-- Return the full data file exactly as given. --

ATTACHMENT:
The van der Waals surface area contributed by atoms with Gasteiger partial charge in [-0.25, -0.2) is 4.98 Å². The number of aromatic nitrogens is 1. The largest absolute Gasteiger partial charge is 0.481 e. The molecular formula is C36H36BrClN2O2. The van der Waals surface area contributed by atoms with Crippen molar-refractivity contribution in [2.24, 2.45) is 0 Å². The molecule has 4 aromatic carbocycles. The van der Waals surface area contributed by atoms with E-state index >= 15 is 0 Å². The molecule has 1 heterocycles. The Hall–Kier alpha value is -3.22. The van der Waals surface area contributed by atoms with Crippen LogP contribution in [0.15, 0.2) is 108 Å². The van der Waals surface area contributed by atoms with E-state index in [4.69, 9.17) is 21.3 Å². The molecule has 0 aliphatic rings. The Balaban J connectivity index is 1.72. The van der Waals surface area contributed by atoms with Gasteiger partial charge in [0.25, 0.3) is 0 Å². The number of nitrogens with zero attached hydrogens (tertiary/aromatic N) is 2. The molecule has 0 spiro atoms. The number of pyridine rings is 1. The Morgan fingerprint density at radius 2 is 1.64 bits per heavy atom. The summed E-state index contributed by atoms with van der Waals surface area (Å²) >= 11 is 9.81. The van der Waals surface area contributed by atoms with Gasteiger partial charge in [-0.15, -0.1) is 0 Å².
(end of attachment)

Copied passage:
The van der Waals surface area contributed by atoms with Gasteiger partial charge in [-0.25, -0.2) is 4.98 Å². The number of aromatic nitrogens is 1. The largest absolute Gasteiger partial charge is 0.481 e. The molecular formula is C36H36BrClN2O2. The van der Waals surface area contributed by atoms with Crippen molar-refractivity contribution in [2.24, 2.45) is 0 Å². The molecule has 4 aromatic carbocycles. The van der Waals surface area contributed by atoms with E-state index >= 15 is 0 Å². The molecule has 1 heterocycles. The Hall–Kier alpha value is -3.22. The van der Waals surface area contributed by atoms with Crippen LogP contribution in [0.15, 0.2) is 108 Å². The van der Waals surface area contributed by atoms with E-state index in [4.69, 9.17) is 21.3 Å². The molecule has 0 aliphatic rings. The Balaban J connectivity index is 1.72. The van der Waals surface area contributed by atoms with Gasteiger partial charge in [0.25, 0.3) is 0 Å². The number of nitrogens with zero attached hydrogens (tertiary/aromatic N) is 2. The molecule has 0 spiro atoms. The number of pyridine rings is 1. The Morgan fingerprint density at radius 2 is 1.64 bits per heavy atom. The summed E-state index contributed by atoms with van der Waals surface area (Å²) >= 11 is 9.81. The van der Waals surface area contributed by atoms with Gasteiger partial charge in [-0.15, -0.1) is 0 Å².